02 Aug European law in our everyday’s life!
European Law may seem very abstract and far to us; however, it is very present in everyday’s life. This article will demonstrate how the very broad concept such as freedom of goods can have direct repercussions on our daily shopping.
How do you like your beer?
How do we explain the price of the Belgian Stella Artois beer in Sainsbury’s, £1.43 the bottle, compared to the British Abbot Ale, £1.48? How can a Belgian beer, supposedly imported to the United Kingdom be eventually cheaper than a national one? European laws seem to us as remote concepts regulating the far- fetched fields of law; however, they have enormous invisible impacts on our everyday’s life.
Article 14 of the Treaty of the European Union indicates that an “internal market shall comprise an area without internal frontiers in which the free movement of goods, persons, services and capital is ensured in accordance with the provisions of the treaty” (Craig and De Burca, 2008). To focus our article on goods such as beers, article 28 and 29 of the Treaty prohibits any measure by an EU member state directly attempting to restrict, limit or simply interfere with the freedom of movement of imported or exported goods. In addition, according to Procureur du Roi v. Dassonville (case 8/74,  ECR 837), any trading rules having the effect of restricting the freedom of goods would be proscribed by the European Union, even if they are indistinctly applicable to all domestic and imported goods. The Members states may however be able to protect certain rules through article 30 of the treaty as long as the rule has a legitimate aim and answer to the criteria of necessity and proportionality.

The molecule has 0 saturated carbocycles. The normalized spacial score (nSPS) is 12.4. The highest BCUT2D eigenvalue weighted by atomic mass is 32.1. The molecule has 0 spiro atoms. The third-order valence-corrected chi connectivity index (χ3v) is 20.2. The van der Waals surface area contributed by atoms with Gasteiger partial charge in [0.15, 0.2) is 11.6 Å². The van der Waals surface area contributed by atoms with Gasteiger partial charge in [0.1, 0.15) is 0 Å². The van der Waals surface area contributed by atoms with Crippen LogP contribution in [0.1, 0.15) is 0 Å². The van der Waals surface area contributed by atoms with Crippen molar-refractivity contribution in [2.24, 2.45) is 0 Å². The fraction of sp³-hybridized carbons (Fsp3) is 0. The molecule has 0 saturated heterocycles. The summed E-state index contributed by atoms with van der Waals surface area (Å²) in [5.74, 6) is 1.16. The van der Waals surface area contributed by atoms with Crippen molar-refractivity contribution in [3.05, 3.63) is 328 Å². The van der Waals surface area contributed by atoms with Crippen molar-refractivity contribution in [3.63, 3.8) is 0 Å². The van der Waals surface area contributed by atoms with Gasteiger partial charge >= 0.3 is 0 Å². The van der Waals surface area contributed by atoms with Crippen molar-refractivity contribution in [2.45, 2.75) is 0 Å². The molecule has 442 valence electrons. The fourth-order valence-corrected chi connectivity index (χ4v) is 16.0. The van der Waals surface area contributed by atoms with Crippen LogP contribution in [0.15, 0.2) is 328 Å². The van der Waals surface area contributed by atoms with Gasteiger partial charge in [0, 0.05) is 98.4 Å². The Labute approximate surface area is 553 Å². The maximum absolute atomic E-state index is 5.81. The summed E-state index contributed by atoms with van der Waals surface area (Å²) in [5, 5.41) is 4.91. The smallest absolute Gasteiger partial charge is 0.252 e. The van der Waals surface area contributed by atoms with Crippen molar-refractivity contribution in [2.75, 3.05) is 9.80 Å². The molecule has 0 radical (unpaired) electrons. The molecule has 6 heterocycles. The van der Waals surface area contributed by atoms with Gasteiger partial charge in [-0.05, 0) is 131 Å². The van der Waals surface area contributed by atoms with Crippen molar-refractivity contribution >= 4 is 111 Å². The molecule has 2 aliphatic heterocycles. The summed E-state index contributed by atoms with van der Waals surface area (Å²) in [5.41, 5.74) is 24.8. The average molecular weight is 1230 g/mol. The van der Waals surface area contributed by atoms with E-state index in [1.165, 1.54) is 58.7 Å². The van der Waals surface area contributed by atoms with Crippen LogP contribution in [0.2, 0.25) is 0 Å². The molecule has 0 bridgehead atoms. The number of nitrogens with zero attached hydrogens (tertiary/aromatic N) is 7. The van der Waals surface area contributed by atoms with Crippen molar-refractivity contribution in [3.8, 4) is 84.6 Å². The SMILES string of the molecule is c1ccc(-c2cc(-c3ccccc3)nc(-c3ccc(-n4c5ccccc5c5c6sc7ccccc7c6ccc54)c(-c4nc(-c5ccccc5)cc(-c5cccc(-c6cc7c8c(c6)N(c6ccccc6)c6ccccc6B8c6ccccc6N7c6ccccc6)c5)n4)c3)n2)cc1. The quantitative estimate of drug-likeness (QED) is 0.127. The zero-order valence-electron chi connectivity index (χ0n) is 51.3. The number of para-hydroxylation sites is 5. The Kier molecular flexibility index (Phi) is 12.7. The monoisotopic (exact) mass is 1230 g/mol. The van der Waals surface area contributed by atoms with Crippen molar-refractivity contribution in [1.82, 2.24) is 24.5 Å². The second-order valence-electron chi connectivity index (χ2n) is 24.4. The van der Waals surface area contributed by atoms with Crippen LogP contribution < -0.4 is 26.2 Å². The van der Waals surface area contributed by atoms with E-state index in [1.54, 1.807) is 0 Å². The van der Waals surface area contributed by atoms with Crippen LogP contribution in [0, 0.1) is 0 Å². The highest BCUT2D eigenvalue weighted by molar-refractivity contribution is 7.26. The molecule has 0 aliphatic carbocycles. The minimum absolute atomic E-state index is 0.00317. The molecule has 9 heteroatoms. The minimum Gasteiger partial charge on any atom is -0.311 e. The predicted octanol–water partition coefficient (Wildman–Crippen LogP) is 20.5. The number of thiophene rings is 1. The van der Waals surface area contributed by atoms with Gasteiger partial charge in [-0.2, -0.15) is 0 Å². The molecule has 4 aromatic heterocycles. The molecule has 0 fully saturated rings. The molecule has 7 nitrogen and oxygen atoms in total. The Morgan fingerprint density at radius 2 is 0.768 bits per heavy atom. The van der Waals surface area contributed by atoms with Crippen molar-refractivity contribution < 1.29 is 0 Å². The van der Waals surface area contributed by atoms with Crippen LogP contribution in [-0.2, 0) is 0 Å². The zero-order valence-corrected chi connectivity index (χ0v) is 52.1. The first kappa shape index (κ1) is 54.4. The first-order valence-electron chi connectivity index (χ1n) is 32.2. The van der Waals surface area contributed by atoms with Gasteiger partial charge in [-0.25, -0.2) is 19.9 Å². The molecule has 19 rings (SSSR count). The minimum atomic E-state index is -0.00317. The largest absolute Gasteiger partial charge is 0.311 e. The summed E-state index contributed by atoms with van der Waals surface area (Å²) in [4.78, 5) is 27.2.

For example if we go back to the beer example, before 1974, Germany banned any beer containing additives on Public Health grounds. Although this rule was applied to all goods irrespective of their origin, it would indirectly discriminate certain imported beers which would be naturally manufactured with additives (Case 178/84 Commission v. Germany  ECR 1227). In this case, the defence of the state claiming Public Health grounds failed on a failure to comply with the proportionality criterion. As a result the European Court of Justice on a preliminary ruling, declared that this particular rule was discriminating against those types of beers and consequently, infringing article 28 on the freedom of movement of goods.
Freedom of workers, goods, services and capital is one of the core foundations of the European laws and can be illustrated in everyday’s life simply buying our beer in our local supermarket!